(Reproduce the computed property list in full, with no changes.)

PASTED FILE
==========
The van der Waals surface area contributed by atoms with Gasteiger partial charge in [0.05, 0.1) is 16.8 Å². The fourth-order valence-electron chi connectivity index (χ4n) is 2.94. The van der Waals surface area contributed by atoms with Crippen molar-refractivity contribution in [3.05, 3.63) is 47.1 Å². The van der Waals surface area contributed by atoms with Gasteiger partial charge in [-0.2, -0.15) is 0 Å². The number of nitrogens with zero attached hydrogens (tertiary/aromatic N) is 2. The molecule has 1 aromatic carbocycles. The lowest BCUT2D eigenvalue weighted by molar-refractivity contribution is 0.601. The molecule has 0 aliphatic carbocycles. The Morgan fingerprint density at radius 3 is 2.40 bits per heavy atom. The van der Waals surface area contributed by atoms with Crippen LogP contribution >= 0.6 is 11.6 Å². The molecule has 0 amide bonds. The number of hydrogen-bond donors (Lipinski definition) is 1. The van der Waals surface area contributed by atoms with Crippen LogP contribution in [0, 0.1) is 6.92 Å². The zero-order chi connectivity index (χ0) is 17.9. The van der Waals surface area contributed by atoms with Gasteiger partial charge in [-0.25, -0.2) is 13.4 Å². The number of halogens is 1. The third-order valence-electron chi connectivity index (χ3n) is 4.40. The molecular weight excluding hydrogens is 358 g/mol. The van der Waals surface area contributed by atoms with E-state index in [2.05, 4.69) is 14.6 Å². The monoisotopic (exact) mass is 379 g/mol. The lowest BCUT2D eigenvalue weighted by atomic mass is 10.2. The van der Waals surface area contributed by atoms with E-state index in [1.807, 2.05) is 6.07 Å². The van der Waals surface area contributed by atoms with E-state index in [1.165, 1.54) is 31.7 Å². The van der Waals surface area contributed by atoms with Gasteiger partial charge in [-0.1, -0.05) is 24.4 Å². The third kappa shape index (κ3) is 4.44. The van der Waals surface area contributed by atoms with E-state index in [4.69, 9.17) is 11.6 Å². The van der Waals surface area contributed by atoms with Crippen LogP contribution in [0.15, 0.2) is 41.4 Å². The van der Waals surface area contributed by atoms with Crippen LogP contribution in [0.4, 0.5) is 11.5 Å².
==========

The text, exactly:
The van der Waals surface area contributed by atoms with Gasteiger partial charge in [0.05, 0.1) is 16.8 Å². The fourth-order valence-electron chi connectivity index (χ4n) is 2.94. The van der Waals surface area contributed by atoms with Crippen molar-refractivity contribution in [3.05, 3.63) is 47.1 Å². The van der Waals surface area contributed by atoms with Gasteiger partial charge in [-0.2, -0.15) is 0 Å². The number of nitrogens with zero attached hydrogens (tertiary/aromatic N) is 2. The molecule has 1 aromatic carbocycles. The lowest BCUT2D eigenvalue weighted by molar-refractivity contribution is 0.601. The molecule has 0 aliphatic carbocycles. The Morgan fingerprint density at radius 3 is 2.40 bits per heavy atom. The van der Waals surface area contributed by atoms with Crippen LogP contribution >= 0.6 is 11.6 Å². The molecule has 0 amide bonds. The number of hydrogen-bond donors (Lipinski definition) is 1. The van der Waals surface area contributed by atoms with Crippen LogP contribution in [0, 0.1) is 6.92 Å². The zero-order chi connectivity index (χ0) is 17.9. The van der Waals surface area contributed by atoms with Gasteiger partial charge in [-0.25, -0.2) is 13.4 Å². The number of halogens is 1. The third-order valence-electron chi connectivity index (χ3n) is 4.40. The molecular weight excluding hydrogens is 358 g/mol. The van der Waals surface area contributed by atoms with E-state index in [2.05, 4.69) is 14.6 Å². The monoisotopic (exact) mass is 379 g/mol. The lowest BCUT2D eigenvalue weighted by atomic mass is 10.2. The van der Waals surface area contributed by atoms with E-state index in [1.807, 2.05) is 6.07 Å². The van der Waals surface area contributed by atoms with E-state index in [1.165, 1.54) is 31.7 Å². The van der Waals surface area contributed by atoms with Gasteiger partial charge in [-0.1, -0.05) is 24.4 Å². The third kappa shape index (κ3) is 4.44. The van der Waals surface area contributed by atoms with E-state index in [4.69, 9.17) is 11.6 Å². The van der Waals surface area contributed by atoms with Crippen LogP contribution in [0.15, 0.2) is 41.4 Å². The van der Waals surface area contributed by atoms with Crippen LogP contribution in [0.4, 0.5) is 11.5 Å².